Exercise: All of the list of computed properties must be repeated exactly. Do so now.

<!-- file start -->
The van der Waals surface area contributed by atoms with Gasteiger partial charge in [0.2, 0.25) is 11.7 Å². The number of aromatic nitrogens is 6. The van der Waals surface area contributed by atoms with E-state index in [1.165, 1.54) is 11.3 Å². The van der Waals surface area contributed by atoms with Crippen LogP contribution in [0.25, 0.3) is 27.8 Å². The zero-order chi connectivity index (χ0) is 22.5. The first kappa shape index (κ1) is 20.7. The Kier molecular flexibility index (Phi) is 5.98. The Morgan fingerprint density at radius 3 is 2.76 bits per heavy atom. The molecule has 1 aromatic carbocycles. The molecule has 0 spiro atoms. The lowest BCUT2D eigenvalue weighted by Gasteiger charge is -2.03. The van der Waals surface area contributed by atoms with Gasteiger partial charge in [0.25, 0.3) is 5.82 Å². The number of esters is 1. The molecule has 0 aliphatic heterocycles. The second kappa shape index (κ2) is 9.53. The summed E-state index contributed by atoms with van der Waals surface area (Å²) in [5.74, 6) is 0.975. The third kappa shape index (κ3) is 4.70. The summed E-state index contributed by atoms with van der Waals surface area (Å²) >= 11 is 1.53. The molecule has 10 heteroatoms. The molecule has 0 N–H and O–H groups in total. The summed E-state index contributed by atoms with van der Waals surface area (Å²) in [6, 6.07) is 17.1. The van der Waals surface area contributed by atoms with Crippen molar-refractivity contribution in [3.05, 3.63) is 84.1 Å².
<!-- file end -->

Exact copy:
The van der Waals surface area contributed by atoms with Gasteiger partial charge in [0.2, 0.25) is 11.7 Å². The number of aromatic nitrogens is 6. The van der Waals surface area contributed by atoms with E-state index in [1.165, 1.54) is 11.3 Å². The van der Waals surface area contributed by atoms with Crippen LogP contribution in [0.25, 0.3) is 27.8 Å². The zero-order chi connectivity index (χ0) is 22.5. The first kappa shape index (κ1) is 20.7. The Kier molecular flexibility index (Phi) is 5.98. The Morgan fingerprint density at radius 3 is 2.76 bits per heavy atom. The molecule has 1 aromatic carbocycles. The molecule has 0 spiro atoms. The lowest BCUT2D eigenvalue weighted by Gasteiger charge is -2.03. The van der Waals surface area contributed by atoms with Gasteiger partial charge in [0.25, 0.3) is 5.82 Å². The number of esters is 1. The molecule has 0 aliphatic heterocycles. The second kappa shape index (κ2) is 9.53. The summed E-state index contributed by atoms with van der Waals surface area (Å²) in [5.74, 6) is 0.975. The third kappa shape index (κ3) is 4.70. The summed E-state index contributed by atoms with van der Waals surface area (Å²) >= 11 is 1.53. The molecule has 10 heteroatoms. The molecule has 0 N–H and O–H groups in total. The summed E-state index contributed by atoms with van der Waals surface area (Å²) in [6, 6.07) is 17.1. The van der Waals surface area contributed by atoms with Crippen molar-refractivity contribution in [3.05, 3.63) is 84.1 Å².